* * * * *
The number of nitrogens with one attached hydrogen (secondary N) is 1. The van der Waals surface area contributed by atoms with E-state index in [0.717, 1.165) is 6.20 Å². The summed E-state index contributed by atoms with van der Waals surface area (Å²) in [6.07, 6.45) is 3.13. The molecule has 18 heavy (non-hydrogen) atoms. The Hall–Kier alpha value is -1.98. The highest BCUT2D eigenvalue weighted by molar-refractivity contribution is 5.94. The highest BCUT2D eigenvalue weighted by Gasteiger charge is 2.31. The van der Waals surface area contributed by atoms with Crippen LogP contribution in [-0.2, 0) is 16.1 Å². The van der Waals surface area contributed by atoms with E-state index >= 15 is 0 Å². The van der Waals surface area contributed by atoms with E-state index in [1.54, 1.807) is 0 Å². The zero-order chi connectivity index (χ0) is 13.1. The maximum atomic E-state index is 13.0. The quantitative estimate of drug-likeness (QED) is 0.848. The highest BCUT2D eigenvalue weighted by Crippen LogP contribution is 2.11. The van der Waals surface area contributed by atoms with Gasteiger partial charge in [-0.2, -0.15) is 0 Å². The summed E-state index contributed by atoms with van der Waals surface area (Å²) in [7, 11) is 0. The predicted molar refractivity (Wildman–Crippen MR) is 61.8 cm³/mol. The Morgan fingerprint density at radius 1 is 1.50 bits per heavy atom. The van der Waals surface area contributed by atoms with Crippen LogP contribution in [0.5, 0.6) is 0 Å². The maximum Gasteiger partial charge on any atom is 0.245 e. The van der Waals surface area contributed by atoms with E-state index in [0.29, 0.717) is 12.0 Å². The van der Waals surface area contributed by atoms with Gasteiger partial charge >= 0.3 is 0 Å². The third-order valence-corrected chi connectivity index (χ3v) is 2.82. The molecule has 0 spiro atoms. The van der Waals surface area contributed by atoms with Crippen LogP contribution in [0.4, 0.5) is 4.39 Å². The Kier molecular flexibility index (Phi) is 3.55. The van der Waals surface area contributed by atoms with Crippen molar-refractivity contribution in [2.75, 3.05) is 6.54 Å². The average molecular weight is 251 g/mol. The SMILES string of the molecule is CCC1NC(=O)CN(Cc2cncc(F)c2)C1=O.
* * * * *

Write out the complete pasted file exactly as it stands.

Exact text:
The number of nitrogens with one attached hydrogen (secondary N) is 1. The van der Waals surface area contributed by atoms with E-state index in [0.717, 1.165) is 6.20 Å². The summed E-state index contributed by atoms with van der Waals surface area (Å²) in [6.07, 6.45) is 3.13. The molecule has 18 heavy (non-hydrogen) atoms. The Hall–Kier alpha value is -1.98. The highest BCUT2D eigenvalue weighted by molar-refractivity contribution is 5.94. The highest BCUT2D eigenvalue weighted by Gasteiger charge is 2.31. The van der Waals surface area contributed by atoms with Crippen LogP contribution in [-0.2, 0) is 16.1 Å². The van der Waals surface area contributed by atoms with E-state index >= 15 is 0 Å². The van der Waals surface area contributed by atoms with E-state index in [1.54, 1.807) is 0 Å². The zero-order chi connectivity index (χ0) is 13.1. The maximum atomic E-state index is 13.0. The quantitative estimate of drug-likeness (QED) is 0.848. The highest BCUT2D eigenvalue weighted by Crippen LogP contribution is 2.11. The van der Waals surface area contributed by atoms with Gasteiger partial charge in [-0.2, -0.15) is 0 Å². The summed E-state index contributed by atoms with van der Waals surface area (Å²) in [7, 11) is 0. The predicted molar refractivity (Wildman–Crippen MR) is 61.8 cm³/mol. The Morgan fingerprint density at radius 1 is 1.50 bits per heavy atom. The van der Waals surface area contributed by atoms with Crippen LogP contribution in [0.5, 0.6) is 0 Å². The maximum Gasteiger partial charge on any atom is 0.245 e. The van der Waals surface area contributed by atoms with E-state index in [0.29, 0.717) is 12.0 Å². The van der Waals surface area contributed by atoms with Gasteiger partial charge >= 0.3 is 0 Å². The third-order valence-corrected chi connectivity index (χ3v) is 2.82. The molecule has 0 spiro atoms. The van der Waals surface area contributed by atoms with Crippen LogP contribution in [0.4, 0.5) is 4.39 Å². The Kier molecular flexibility index (Phi) is 3.55. The van der Waals surface area contributed by atoms with Crippen molar-refractivity contribution in [2.75, 3.05) is 6.54 Å². The average molecular weight is 251 g/mol. The SMILES string of the molecule is CCC1NC(=O)CN(Cc2cncc(F)c2)C1=O.